The US dollar had a disappointing day yesterday after the latest FOMC minutes proved to be every bit as unenlightening as most had expected them to be. Markets are now pricing the odds of a hike in May, higher than the prospects of a move in March, particularly since the phrase that a hike would be warranted “fairly soon” would suggest that a move in March may well be too soon.

While US markets finished the day slightly higher, and the Dow made another record close on rather vague comments from new US Treasury Secretary Steve Mnuchin, about wanting to have significant tax reform in place by the end of the summer, it would appear that once again the rally is starting to look a little tired.

Next week it will be three weeks since US President Trump promised something “phenomenal” with respect to tax reform and it is becoming clear that investors are starting to become a little restless.

If we don’t get further detail by the time President Trump addresses a joint sitting of Congress on Tuesday 28th February then the rally that we’ve seen in the past three months could become susceptible to some profit taking.

In Europe equity markets had a disappointing day with the DAX unable to hold onto gains above the 12,000 level, while the FTSE100 has struggled above the 7,300 level.

It would appear that even with markets at or near their highest levels this year, and with economic data showing decent signs of resilience investors are still only too aware of the political risk of the upcoming French elections, as the polls continue to fluctuate for and against Marine Le Pen.

While no-one seriously thinks that Ms Le Pen will win in the second round bond markets aren’t taking any chances with the spread differentials between German and French 2 year paper still at their widest levels since the euro zone debt crisis, despite the recent recovery in French bonds yesterday after centrist candidate Francois Bayrou allied himself to Emmanuel Macron.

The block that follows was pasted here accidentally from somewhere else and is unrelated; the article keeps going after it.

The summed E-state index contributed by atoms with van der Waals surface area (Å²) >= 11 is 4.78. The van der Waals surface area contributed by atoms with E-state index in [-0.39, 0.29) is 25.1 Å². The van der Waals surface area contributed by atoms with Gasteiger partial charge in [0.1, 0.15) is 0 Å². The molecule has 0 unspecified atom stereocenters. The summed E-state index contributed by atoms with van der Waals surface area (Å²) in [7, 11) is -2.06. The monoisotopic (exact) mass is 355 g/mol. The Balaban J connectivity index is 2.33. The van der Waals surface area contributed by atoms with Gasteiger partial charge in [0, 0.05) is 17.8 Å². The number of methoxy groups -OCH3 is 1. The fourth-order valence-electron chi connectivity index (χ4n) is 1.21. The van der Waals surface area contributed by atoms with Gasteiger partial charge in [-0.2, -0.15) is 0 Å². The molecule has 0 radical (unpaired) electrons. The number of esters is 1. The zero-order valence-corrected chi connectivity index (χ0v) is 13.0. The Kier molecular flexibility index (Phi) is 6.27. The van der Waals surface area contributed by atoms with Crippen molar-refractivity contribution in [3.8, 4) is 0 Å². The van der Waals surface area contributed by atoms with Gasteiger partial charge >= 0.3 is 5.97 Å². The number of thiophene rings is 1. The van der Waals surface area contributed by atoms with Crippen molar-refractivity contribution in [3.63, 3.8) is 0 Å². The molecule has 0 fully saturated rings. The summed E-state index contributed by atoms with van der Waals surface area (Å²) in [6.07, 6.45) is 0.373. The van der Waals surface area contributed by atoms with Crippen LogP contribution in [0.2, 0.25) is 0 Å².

On the companies front we wind up the UK banks reporting season with the full year results from the perennial problem child of the sector Royal Bank of Scotland, and expectations aren’t particularly high. A ninth successive year of losses is expected as the bank sets aside further provision for legacy issues. In January it set aside another £3.1bn provision in respect of its outstanding case with the US Department of Justice, and that’s without its other legacy issues, though at least its Williams and Glyns woes look to be behind it.

In recent quarters the underlying retail business has been doing ok, posting profits in every quarter last year, unfortunately the bank can’t escape the anchor of its legacy issues. This is likely to cloud the outlook for investors and keep the prospect of any sort of dividend a distant prospect.

EURUSD – the euro continues to chop around despite this week’s new low at 1.0493.The bias still remains for a move lower to the lows this year near 1.0340. We need to recover back through the 1.0680 area to retarget the highs at 1.0800.

GBPUSD – having held above the 50 day MA at 1.2400, we’ve moved back towards the recent high at 1.2580. We now need to push back through 1.2600 to retarget the 1.2700 area. Only a move below 1.2400 targets the 1.2250 area.

EURGBP – the failure to recover the 0.8520 area has seen the euro remain under pressure with the 200 day MA now likely to act as resistance. While below 0.8520 the bias remains for a move towards the December lows at 0.8300.

USDJPY – still in mid-range between the recent peaks just below the 115.00 level and the range lows at 111.60 in the short term. We have minor support at 112.30, while a move below 111.50 targets the 110.00 area.

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